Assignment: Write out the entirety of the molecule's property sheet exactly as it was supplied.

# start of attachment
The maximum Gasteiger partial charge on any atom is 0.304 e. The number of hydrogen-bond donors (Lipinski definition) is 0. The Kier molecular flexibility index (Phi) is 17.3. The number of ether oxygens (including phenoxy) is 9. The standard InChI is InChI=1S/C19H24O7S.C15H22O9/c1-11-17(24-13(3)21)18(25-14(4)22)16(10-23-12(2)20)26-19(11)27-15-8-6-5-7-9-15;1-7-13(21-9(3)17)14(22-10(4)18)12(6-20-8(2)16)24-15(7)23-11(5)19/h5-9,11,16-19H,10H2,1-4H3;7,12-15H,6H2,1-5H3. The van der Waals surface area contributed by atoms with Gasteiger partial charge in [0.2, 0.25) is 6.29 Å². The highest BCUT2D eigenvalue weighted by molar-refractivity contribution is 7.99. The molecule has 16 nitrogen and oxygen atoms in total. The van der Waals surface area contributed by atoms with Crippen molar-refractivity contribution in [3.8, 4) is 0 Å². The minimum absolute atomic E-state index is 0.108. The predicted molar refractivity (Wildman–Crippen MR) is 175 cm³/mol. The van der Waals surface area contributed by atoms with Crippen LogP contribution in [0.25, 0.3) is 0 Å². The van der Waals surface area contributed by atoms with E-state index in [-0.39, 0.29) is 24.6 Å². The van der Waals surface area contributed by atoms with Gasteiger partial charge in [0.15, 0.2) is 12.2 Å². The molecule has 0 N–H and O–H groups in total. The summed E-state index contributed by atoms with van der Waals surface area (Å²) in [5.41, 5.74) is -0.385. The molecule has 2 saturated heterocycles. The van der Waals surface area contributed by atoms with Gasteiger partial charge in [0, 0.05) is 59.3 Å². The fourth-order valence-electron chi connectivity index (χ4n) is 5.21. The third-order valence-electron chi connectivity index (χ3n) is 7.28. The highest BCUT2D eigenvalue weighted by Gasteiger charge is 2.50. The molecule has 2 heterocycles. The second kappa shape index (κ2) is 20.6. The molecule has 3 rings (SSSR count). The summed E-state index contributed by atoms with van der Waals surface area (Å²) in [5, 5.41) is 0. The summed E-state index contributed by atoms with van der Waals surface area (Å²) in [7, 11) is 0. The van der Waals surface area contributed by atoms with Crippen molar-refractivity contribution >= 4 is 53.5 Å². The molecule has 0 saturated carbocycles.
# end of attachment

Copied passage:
The maximum Gasteiger partial charge on any atom is 0.304 e. The number of hydrogen-bond donors (Lipinski definition) is 0. The Kier molecular flexibility index (Phi) is 17.3. The number of ether oxygens (including phenoxy) is 9. The standard InChI is InChI=1S/C19H24O7S.C15H22O9/c1-11-17(24-13(3)21)18(25-14(4)22)16(10-23-12(2)20)26-19(11)27-15-8-6-5-7-9-15;1-7-13(21-9(3)17)14(22-10(4)18)12(6-20-8(2)16)24-15(7)23-11(5)19/h5-9,11,16-19H,10H2,1-4H3;7,12-15H,6H2,1-5H3. The van der Waals surface area contributed by atoms with Gasteiger partial charge in [0.2, 0.25) is 6.29 Å². The highest BCUT2D eigenvalue weighted by molar-refractivity contribution is 7.99. The molecule has 16 nitrogen and oxygen atoms in total. The van der Waals surface area contributed by atoms with Crippen molar-refractivity contribution in [3.8, 4) is 0 Å². The minimum absolute atomic E-state index is 0.108. The predicted molar refractivity (Wildman–Crippen MR) is 175 cm³/mol. The van der Waals surface area contributed by atoms with Crippen LogP contribution in [0.25, 0.3) is 0 Å². The van der Waals surface area contributed by atoms with E-state index in [-0.39, 0.29) is 24.6 Å². The van der Waals surface area contributed by atoms with Gasteiger partial charge in [0.15, 0.2) is 12.2 Å². The molecule has 0 N–H and O–H groups in total. The summed E-state index contributed by atoms with van der Waals surface area (Å²) in [5.41, 5.74) is -0.385. The molecule has 2 saturated heterocycles. The van der Waals surface area contributed by atoms with Gasteiger partial charge in [0, 0.05) is 59.3 Å². The fourth-order valence-electron chi connectivity index (χ4n) is 5.21. The third-order valence-electron chi connectivity index (χ3n) is 7.28. The highest BCUT2D eigenvalue weighted by Gasteiger charge is 2.50. The molecule has 2 heterocycles. The second kappa shape index (κ2) is 20.6. The molecule has 3 rings (SSSR count). The summed E-state index contributed by atoms with van der Waals surface area (Å²) in [5, 5.41) is 0. The summed E-state index contributed by atoms with van der Waals surface area (Å²) in [7, 11) is 0. The van der Waals surface area contributed by atoms with Crippen molar-refractivity contribution >= 4 is 53.5 Å². The molecule has 0 saturated carbocycles.